According to Oregon State University Extension Service, an acre may yield between 65 to 165 small bales of hay per cutting, with up to three cuttings per year. The yield depends on location, fertilization, plant species, plant age, moisture content and how tightly the bales are packed.Continue Reading
Horses, cattle, sheep, goats, rabbits and guinea pigs eat hay to supplement or take the place of natural grazing. As of 2014, Florida horses consume 700,000 tons or roughly 25 million small bales of hay each year, according to Ranch Cattle Research.
Hay fields often include alfalfa, clovers, ryegrass, orchard grass, fescue, brome, timothy and/or Bermuda grass. The most nutritious hay has full leaves and unripe seed heads.Learn more about Agriculture
A straw baler is a piece of agricultural machinery used to turn loose straw into compact bales by compressing and cutting the straw. Straw balers are an indispensable tool in agriculture, since they convert bulky materials like straw into highly compressed bundles that are easy to handle, transport and store.Full Answer >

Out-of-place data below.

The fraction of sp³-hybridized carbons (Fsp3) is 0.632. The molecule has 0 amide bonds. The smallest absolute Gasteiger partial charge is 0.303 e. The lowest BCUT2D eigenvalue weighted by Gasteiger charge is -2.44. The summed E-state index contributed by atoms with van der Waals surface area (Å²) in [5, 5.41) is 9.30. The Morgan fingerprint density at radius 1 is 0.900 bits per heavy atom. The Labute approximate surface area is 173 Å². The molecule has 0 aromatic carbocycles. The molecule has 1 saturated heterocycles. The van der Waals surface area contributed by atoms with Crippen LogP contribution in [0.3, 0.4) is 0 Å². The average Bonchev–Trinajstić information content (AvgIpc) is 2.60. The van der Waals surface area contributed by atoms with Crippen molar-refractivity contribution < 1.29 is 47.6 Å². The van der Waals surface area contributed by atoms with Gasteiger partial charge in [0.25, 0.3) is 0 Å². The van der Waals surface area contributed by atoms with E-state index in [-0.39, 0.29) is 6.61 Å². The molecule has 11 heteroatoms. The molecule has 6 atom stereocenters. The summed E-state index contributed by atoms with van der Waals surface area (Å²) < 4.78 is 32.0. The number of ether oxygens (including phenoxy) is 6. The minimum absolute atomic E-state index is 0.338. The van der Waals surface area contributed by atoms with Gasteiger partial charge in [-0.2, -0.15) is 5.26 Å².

Agricultural supply and feed stores, nurseries, garden supply stores and some farms sell straw bales. Availability may depend on the season. Websites such as StrawBaleMarket.com also list classified ads for straw bales.Full Answer >
Depending on the soil and environment, 28,000 to 45,000 corn seeds can be planted per acre. In Iowa, a corn field may have 30,000 plants per acre. Corn seed should be planed about 1.5 to 2 inches deep in the ground.Full Answer >
Intensive subsistence agriculture is a method of agriculture where farmers get more food per acre compared to other subsistence farming methods. This allows farmers to make the most of each harvest.Full Answer >